By Mynardo Macaraig (AFP) – May 19, 2011
MANILA — Philippine boxing hero Manny Pacquiao flashed his trademark smile while in the midst of his latest fight this week, but on this occasion he was wearing a suit and the arena was the nation's parliament.
True to the eight-time world champion's sporting reputation for boldness, Pacquiao chose the hot-button issue of contraception as the platform for his first foray into a major debate since being elected to congress last year.
Political tensions are at fever point in the mainly Catholic nation as a diverse group of politicians try to pass a controversial bill that would mandate government support for artificial contraceptives and family planning advice.
Pacquiao generated more headlines than most in the debate this week as he took on a leadership role in the Catholic Church's long and determined campaign to destroy the bill, which would see the state give condoms to the poor.
"God said, 'Go out and multiply.' He did not say, just have two or three kids," Pacquiao said following a meeting with bishops on Tuesday, shortly after returning from Las Vegas and his latest boxing victory over Shane Mosley.
Pacquiao followed up on Wednesday by taking the floor of the House of Representatives to question the architect of the bill in a feisty debate that captivated the country, with excerpts broadcast repeatedly on news channels.
Lifting the mood initially, Edcel Lagman, the minority leader of the house and a veteran legislator, told Pacquiao he was: "Ready to rumble," eliciting a big smile from the world champion and laughter from colleagues in the chamber.
Wearing a grey suit with a bright-red tie, Pacquiao then appeared initially uneasy against Lagman and critics accused him of showing little political savvy in the debate, but he refused to take a backward step.
"I heard... the bill is not a magic wand that will end the suffering in our country. If so, why don't we draft a bill that will solve all the suffering of the country... rather than (this) bill which I find so divisive," he said.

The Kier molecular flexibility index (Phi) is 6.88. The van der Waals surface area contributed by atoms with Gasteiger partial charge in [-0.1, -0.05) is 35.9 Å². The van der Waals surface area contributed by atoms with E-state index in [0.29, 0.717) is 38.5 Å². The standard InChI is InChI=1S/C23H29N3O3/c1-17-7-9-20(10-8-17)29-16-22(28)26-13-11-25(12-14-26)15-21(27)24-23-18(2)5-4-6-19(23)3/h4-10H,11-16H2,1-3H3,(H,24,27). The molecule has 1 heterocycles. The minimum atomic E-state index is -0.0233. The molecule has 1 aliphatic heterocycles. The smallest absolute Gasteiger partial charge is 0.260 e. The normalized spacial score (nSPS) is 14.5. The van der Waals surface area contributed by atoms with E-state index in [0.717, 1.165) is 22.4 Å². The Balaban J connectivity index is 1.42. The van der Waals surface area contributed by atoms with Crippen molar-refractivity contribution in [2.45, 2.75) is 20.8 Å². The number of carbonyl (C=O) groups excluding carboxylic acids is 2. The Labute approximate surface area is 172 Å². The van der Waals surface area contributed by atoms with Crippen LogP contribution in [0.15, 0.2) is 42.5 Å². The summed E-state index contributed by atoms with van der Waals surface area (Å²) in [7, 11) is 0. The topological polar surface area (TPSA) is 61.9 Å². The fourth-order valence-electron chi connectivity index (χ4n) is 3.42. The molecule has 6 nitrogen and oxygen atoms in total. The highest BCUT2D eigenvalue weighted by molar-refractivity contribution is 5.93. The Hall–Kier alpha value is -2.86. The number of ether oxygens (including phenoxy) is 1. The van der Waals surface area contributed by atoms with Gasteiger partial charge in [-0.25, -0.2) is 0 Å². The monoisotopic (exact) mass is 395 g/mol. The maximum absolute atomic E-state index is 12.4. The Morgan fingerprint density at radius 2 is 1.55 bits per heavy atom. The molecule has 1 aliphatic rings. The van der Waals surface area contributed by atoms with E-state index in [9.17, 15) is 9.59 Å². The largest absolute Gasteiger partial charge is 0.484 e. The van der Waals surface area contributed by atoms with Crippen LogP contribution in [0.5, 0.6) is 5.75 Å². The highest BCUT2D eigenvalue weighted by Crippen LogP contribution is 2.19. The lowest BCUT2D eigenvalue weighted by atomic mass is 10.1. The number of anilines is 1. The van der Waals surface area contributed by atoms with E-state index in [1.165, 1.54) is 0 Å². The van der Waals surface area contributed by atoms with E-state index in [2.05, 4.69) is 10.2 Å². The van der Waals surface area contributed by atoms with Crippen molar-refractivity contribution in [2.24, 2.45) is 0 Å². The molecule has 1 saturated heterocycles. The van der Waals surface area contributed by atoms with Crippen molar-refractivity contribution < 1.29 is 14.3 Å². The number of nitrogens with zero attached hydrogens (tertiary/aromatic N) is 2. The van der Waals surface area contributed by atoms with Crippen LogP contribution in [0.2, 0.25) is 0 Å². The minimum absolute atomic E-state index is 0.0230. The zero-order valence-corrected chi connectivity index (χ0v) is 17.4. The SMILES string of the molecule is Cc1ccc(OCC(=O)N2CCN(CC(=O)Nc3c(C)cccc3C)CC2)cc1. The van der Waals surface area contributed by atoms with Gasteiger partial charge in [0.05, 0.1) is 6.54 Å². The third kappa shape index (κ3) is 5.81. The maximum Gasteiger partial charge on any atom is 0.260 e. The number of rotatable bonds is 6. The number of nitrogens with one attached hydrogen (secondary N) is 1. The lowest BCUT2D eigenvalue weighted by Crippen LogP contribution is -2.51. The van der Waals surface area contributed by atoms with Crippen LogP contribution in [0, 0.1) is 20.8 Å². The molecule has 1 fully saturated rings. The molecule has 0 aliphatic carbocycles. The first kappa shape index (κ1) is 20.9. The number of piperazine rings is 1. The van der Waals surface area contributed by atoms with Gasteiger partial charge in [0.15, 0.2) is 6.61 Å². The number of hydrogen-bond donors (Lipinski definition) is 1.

Pacquiao, 32, who famously rose up from deep poverty to become a world boxing champion, has long harboured political ambitions and was elected to parliament last year after an unsuccessful initial attempt in 2007 elections.
However he had largely stayed out of the political spotlight until this week, instead pursuing his sporting career by fighting two high-profile and lucrative bouts in the United States since being elected.
Pacquiao's supporters have lauded his decision to oppose the family planning bill as his first major political fight, saying it has earned him big credits with the Catholic Church, an enormously powerful institution in the country.
Almost 80 percent of Filipinos are Catholic, a legacy of the Philippines' Spanish colonial past, and the church has helped to lead two revolutions over the past 25 years while ensuring abortion and divorce remain illegal.
Nevertheless, Pacquiao has had to endure some bruises by stepping into the political ring this week, with his opponents accusing him of hypocrisy after he admitted that his wife used to take the pill as a form of birth control.
Pacquiao is also a well-known gambler with a reputation for late-night partying with friends.
But the father-of-four insisted his decision to oppose the family planning bill was driven by strict Catholic moral values and a desire to help the tens of millions of impoverished Filipinos.
"It's sinful to use condoms and commit abortion," he said in one interview with the media this week.
When asked if family planning was needed to control the country's booming population, he said:" "My parents were poor... they had four children, it was very difficult but we persevered."
Meanwhile, the bill has a long way to go before it becomes law. Under the US-style legislative system of the Philippines, it must be passed by both the House and the Senate before it can be approved.
In the debates that began this week, the bill has been subject to lengthy questioning by opposing congressmen such as Pacquiao in what some see as a deliberate tactic to delay a vote.
House Majority Leader Neptali Gonzales, who supports the bill, said a vote on the bill may not take place until next year.
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